Erasing Family – The Problem of Parental Alienation and Why the Family Courts Make That Worse


On Saturday at 10 am, at the Davis Varsity Theater, there will be a private showing of “Erasing Family,” a new documentary film that focuses on an often ignored issue of parental alienation.

The Vanguard spoke with the filmmaker, Ginger Gentile, about the film and the issue.  She explained that this film is a follow up to a film she did in Argentina, called “Erasing Dad.”  Moving back to the US, she put a post on Facebook and was contacted by a large number of people—including, perhaps surprisingly, mothers who were unable to see their kids.

In addition, “a lot of kids contacted me who were really traumatized by what they were put through in family court,” she said.

Ms. Gentile explained, “Erasing family means negating or denying that a family bond exists.  This is very different from disliking a parent or having a problem with a parent or being angry at a parent.”  Instead, she said, “It’s being taught to replace a parent with another person.

“This creates trauma because when a child is taught to deny a parent—they’re taught to deny half of themselves,” she went further.

Twenty-two million parents in the United States report being alienated from one or more of their children.  That comes to about 13 percent of all parents being alienated from at least one child.

“This is the largest public health crisis of our time,” she said.  “The family court is very ineffective at identifying these behaviors and treating them.”

In her view, “Family courts are designed to escalate conflict.  They’re adversarial.  And to assign blame.  What these families need is help and a path to move forward.”

Ms. Gentile believes that kids “need both parents in their lives, even if one parent needs help or isn’t the best parent.  No parent’s perfect.”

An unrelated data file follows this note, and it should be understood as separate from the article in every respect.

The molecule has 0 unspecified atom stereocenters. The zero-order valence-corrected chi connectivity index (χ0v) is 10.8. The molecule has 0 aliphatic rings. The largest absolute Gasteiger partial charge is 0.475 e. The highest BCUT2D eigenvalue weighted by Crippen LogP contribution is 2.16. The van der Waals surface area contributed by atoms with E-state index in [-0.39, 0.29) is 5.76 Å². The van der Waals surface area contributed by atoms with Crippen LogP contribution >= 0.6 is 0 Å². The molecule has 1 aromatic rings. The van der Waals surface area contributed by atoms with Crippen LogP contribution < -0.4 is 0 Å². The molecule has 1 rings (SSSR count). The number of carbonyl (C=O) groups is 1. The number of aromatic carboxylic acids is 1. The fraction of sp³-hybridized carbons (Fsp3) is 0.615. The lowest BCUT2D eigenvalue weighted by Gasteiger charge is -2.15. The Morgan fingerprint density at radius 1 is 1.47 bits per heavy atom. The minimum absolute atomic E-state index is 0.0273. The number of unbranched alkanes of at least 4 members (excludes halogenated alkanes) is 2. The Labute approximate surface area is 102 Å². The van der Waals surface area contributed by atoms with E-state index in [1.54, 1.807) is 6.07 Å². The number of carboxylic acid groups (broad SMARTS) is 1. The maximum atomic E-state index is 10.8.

She believes that family courts look to assign blame rather than figure out what “both parents need to be, to be effective parents.”

Given how widespread the problem is, why is it that more people are not aware of the problem of parental alienation?

For Ginger Gentile, she said, “Because it’s taboo, you want to kill a dinner party conversation, talk about divorce.

“If I try to say I work on trauma caused by high conflict divorce… people don’t talk about this,” she said with a bit of a laugh.  “I think it’s because it’s very easy to talk about trauma in foreign countries—it’s very easy to say that genital mutilation is bad, genocide is bad, starvation is bad, we can all agree on this.  But if you say now let’s look at how we handle our own families… and people get very nervous.”

Ginger Gentile says that she herself was a child in a high-conflict divorce, but she said that while her own story was very traumatic, it was nothing compared to the stories of those in the documentary.

One story that they covered in the film—and they filmed it in Sacramento—is about a young woman named Candace.  Her father is Iranian, her mother is an American who is Christian, her parents divorced and her mother convinced Candace that her father wanted to kidnap her and take her to Iran.

For many years, the mother would call up his work and tell the employers that he was an Iranian terrorist, which would get him fired.

While Candace feared her father, her own mother was abusive toward her.

“She didn’t want to see her father,” said Ginger Gentile explaining the amount of fear that Candace had.  At the same time, “She didn’t want to ask for help because she didn’t know if what the mother was saying about the father was true or not.”

It wasn’t until she was an adult that she re-united with her father.

In the long term, Ms. Gentile said, “You are traumatizing children and families for no good reason.  This is all 100 percent preventable.”

Moreover, “they are much more likely to replicate this as adults.”  Furthermore, many are afraid to enter relationships at all.  They say, “Why would I expose myself to trauma, again?”

Ginger Gentile believes this is all preventable.